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Unintended Consequences of Sending Food: More on Why Africa is Poor

  Millet in bowl.  Source of photo:  online version of the NYT article cited below.

 

NIAMEY, Niger, Sept. 21 - The images coming out of this impoverished, West African nation have been unrelentingly grim:  hungry children with stick-thin arms and swollen bellies, mothers carrying babies hundreds of miles to look for food after a poor harvest and high prices put local staples out of reach.  A few months ago, those images prompted a torrent of food aid from Western donors.

But now, after a season of good rains, Niger's farmers are producing a bumper crop of millet, the national staple.  This should be a cause for rejoicing, yet in one of the twists that mark life in the world's poorest countries, the aid that was intended to save lives could ruin the harvest for many of Niger's farmers by driving down prices.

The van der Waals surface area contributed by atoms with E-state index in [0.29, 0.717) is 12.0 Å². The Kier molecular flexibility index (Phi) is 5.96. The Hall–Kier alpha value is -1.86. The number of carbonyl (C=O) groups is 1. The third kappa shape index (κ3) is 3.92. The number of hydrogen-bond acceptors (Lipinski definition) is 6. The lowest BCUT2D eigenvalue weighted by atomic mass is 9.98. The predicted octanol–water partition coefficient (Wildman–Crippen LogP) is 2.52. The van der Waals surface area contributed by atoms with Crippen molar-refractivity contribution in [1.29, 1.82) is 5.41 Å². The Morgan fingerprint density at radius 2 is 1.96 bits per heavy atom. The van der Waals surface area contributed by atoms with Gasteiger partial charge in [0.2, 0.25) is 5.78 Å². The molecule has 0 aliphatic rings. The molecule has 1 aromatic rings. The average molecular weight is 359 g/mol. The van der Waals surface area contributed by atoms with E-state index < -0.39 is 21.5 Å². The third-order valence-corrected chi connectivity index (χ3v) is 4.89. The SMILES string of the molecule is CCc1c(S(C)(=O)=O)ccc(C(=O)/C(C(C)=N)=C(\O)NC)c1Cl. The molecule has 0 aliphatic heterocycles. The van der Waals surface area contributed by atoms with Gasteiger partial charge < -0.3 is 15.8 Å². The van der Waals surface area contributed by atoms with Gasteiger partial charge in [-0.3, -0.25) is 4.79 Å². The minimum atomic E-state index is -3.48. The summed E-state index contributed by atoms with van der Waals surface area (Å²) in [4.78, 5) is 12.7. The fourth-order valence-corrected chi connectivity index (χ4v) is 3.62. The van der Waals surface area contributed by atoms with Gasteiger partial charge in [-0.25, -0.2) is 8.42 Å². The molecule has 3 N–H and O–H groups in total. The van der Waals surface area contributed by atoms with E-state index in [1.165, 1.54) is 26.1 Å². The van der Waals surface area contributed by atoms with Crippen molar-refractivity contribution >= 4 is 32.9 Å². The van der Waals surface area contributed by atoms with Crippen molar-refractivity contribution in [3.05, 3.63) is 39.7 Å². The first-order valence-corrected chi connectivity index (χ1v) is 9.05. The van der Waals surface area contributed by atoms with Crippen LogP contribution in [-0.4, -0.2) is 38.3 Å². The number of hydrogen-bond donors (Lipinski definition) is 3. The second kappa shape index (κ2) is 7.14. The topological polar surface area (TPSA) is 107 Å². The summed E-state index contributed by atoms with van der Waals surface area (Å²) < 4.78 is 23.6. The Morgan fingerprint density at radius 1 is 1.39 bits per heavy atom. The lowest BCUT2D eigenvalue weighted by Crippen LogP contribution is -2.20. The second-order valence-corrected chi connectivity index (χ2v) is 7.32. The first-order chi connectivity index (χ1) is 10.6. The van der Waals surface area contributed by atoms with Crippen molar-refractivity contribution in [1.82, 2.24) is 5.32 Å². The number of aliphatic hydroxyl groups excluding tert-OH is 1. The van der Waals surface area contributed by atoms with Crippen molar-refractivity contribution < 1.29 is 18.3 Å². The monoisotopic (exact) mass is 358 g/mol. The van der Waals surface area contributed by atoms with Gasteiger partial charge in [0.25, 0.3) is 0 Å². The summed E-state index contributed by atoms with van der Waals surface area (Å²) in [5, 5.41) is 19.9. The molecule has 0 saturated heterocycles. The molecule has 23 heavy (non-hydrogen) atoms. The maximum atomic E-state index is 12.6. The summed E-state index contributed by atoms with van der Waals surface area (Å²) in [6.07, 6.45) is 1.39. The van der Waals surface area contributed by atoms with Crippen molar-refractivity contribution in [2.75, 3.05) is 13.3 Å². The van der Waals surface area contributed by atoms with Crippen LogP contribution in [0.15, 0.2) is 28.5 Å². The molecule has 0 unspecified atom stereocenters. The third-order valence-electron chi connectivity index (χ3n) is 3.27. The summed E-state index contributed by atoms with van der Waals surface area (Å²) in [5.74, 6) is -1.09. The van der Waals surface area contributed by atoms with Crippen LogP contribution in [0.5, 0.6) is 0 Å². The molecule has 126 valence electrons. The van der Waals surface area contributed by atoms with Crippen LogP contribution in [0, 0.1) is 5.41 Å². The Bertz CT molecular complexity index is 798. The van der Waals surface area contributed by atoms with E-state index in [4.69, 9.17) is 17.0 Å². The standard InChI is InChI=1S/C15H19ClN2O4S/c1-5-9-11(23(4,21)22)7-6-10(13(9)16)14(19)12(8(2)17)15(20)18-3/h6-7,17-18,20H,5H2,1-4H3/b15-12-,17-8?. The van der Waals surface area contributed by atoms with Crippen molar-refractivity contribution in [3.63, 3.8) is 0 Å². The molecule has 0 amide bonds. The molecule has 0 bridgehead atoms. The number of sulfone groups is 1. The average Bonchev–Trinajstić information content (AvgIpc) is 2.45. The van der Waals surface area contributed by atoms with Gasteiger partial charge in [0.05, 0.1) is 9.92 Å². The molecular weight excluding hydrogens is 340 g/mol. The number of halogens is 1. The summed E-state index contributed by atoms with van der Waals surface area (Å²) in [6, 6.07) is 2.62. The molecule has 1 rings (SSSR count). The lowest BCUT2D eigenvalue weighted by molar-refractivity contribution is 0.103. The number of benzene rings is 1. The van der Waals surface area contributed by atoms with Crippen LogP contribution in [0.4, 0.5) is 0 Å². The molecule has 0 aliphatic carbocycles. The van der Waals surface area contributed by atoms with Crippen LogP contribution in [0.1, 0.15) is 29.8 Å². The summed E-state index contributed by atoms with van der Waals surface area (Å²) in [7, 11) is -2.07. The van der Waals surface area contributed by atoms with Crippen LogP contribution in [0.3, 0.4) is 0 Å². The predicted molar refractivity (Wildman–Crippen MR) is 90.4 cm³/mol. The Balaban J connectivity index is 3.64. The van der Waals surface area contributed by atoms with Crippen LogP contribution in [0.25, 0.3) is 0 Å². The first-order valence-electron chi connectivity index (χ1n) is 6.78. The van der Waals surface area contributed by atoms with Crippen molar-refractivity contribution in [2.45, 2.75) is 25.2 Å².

The newly harvested millet and the donated food will reach market stalls at the same time, and with prices depressed, poor farming families may be forced to sell crops normally set aside for their own use and use the money to pay off debts.  The effect would be a new cycle of hunger and poverty.

 

For the full story, see:

Burley, Natasha C.  "In Place Where the Hungry Are Fed, Farmers May Starve."  The New York Times  (Thurs., September 22, 2005):  A3.

 

NigerMap.jpg  Source of map:  online version of the NYT article cited above.



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